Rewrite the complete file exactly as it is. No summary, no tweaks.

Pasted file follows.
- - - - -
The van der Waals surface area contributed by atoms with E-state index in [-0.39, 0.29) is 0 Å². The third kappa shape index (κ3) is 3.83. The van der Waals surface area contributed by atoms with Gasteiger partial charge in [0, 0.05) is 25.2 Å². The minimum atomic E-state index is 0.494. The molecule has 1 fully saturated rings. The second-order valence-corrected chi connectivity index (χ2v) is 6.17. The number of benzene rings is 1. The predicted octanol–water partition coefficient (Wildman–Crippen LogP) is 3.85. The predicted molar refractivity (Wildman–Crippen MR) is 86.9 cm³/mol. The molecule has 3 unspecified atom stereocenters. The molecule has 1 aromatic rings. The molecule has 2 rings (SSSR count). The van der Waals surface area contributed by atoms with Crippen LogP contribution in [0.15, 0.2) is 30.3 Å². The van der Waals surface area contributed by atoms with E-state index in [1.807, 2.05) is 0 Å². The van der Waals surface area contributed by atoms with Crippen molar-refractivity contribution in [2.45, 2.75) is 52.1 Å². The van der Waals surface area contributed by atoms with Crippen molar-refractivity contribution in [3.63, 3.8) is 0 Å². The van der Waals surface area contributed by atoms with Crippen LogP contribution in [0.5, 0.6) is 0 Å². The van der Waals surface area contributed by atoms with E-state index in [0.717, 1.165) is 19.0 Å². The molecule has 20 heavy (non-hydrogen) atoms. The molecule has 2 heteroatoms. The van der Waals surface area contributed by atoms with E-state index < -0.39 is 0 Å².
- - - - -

The van der Waals surface area contributed by atoms with E-state index in [-0.39, 0.29) is 0 Å². The third kappa shape index (κ3) is 3.83. The van der Waals surface area contributed by atoms with Gasteiger partial charge in [0, 0.05) is 25.2 Å². The minimum atomic E-state index is 0.494. The molecule has 1 fully saturated rings. The second-order valence-corrected chi connectivity index (χ2v) is 6.17. The number of benzene rings is 1. The predicted octanol–water partition coefficient (Wildman–Crippen LogP) is 3.85. The predicted molar refractivity (Wildman–Crippen MR) is 86.9 cm³/mol. The molecule has 3 unspecified atom stereocenters. The molecule has 1 aromatic rings. The molecule has 2 rings (SSSR count). The van der Waals surface area contributed by atoms with Crippen LogP contribution in [0.15, 0.2) is 30.3 Å². The van der Waals surface area contributed by atoms with E-state index in [1.807, 2.05) is 0 Å². The van der Waals surface area contributed by atoms with Crippen molar-refractivity contribution in [2.45, 2.75) is 52.1 Å². The van der Waals surface area contributed by atoms with Crippen molar-refractivity contribution in [3.63, 3.8) is 0 Å². The van der Waals surface area contributed by atoms with Crippen LogP contribution in [0.5, 0.6) is 0 Å². The van der Waals surface area contributed by atoms with E-state index in [0.717, 1.165) is 19.0 Å². The molecule has 20 heavy (non-hydrogen) atoms. The molecule has 2 heteroatoms. The van der Waals surface area contributed by atoms with E-state index < -0.39 is 0 Å².